A friend recently responded to a Facebook post asking, “Are you diversifying? @trainguys coming soon??” I chuckled and then gave it some serious thought. First, let me say my love of aviation has not diminished. Like any good first romance, I can’t let it go. However, my love of trains is close second. This hidden love is becoming so evident that a friend described me, in great detail, as a hobo. Hey! I resemble that remark!
I recently returned from another journey “on the rails”; my second one this year. (See our blog “No plain (plane) experience for me”). In an effort to compare experiences between VIA Rail Canada and the US passenger rail system, the same friend and I set out on Amtrak this time.
When I was younger I remember seeing the Amtrak commercial “California Zephyr”. I was intrigued and beguiled. The woman announcer’s voice beckoned to me. Thank goodness for YouTube because I was able to find that commercial and was once again lured to the rails (click to watch). The naming of trains by Amtrak evokes a sense of adventure and harkens back to the days of old when “riding the rails” was an experience. It was, and still is, about the experience for me.
The experience aboard the California Zephyr from Chicago to Sacramento was just OK. The crew were pleasant, food was tasty, and we departed and arrived on time. However, a few things were amiss. It was in the details. Even though the crew were pleasant, they didn’t carry themselves with pride. Average age appeared to be in the mid 50s. Most appeared not be be quite together in their style and how they wore their uniforms (stains, wrinkles, too big or too small uniform pieces). Hairstyles weren’t current or maintained. Underneath the pleasantness was a definite tone. And the coaches themselves were in need of a deep cleaning with emphasis placed on details (rips, tears, stains, repainting, lighting, etc.).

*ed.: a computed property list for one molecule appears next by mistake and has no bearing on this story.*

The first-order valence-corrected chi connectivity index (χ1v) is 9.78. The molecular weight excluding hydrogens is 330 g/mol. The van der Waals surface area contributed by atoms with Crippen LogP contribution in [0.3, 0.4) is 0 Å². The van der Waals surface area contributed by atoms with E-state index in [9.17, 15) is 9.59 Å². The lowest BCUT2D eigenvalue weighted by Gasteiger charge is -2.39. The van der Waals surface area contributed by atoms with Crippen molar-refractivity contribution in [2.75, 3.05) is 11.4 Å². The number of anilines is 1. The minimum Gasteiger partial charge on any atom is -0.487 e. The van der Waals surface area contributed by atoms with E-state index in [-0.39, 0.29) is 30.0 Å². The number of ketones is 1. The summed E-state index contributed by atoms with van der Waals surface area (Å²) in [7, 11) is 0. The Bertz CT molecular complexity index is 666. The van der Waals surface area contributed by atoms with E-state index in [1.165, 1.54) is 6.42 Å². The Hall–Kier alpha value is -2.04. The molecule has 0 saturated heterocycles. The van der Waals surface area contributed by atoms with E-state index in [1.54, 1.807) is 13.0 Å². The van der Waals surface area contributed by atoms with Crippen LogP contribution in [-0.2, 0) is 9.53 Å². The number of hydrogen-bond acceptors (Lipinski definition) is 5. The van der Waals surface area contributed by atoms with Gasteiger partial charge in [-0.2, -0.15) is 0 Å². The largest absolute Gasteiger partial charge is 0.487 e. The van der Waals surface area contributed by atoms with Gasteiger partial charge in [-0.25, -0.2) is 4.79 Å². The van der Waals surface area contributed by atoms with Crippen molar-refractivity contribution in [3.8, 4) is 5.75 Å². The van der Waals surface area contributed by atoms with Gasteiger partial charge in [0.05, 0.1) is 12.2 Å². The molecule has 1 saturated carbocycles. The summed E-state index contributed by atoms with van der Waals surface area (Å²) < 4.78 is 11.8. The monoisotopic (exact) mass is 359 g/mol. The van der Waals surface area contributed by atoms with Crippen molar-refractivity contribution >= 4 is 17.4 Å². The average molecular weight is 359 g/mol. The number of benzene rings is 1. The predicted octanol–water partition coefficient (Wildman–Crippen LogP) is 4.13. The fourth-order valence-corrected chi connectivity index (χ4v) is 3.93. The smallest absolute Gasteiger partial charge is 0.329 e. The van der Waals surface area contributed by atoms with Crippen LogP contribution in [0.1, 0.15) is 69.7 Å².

In Sacramento a connection was made to Amtrak’s Coast Starlight. And in an instant it all changed…for the better. As we learned, the Coast Starlight is Amtrak’s premier train. And most expensive. Why? More than likely it has to do with experiencing some of the most beautiful vistas. Amazing outcroppings of rocks. Raging river rapids. Full moons (yes, we were mooned a few times). Soaring forests. And snow-capped mountains. The service provided by the crew was exceptional. They all worked well together to provide an extraordinary experience. They were considerate, funny, thoughtful, and resourceful. They were willing to share personal tidbits and stories which made them even more enjoyable. Our cabin attendant and the Pacific Parlour car attendant were the standouts of this wonderful crew. Letters of commendation to Amtrak about these two is definitely in order.
Because the Coast Starlight is considered Amtrak’s premier train, the train was in better condition. The lighting, restrooms and shower facilities, and common areas were well-kept and the majority of the coaches had been renovated. The highlight of this train was the Pacific Parlour car. Built in 1956 for the Santa Fe El Capitan, this coach offered swiveling lounge chairs, private dining, wine tasting, a stand-up bar, and a movie theater. That’s right, a movie theater! There are only five of these special coaches left in existence and you can only find them on the Coast Starlight.
The experience on the Coast Starlight more than made up for any shortcomings of the California Zephyr.
So, back to the question first asked: will we diversify? I’ll never say never. I remind myself and you to remember: life is about the journey; it’s a quest for different experiences. Shake it up. Diversify when you can. By air or by train, we like a good adventure.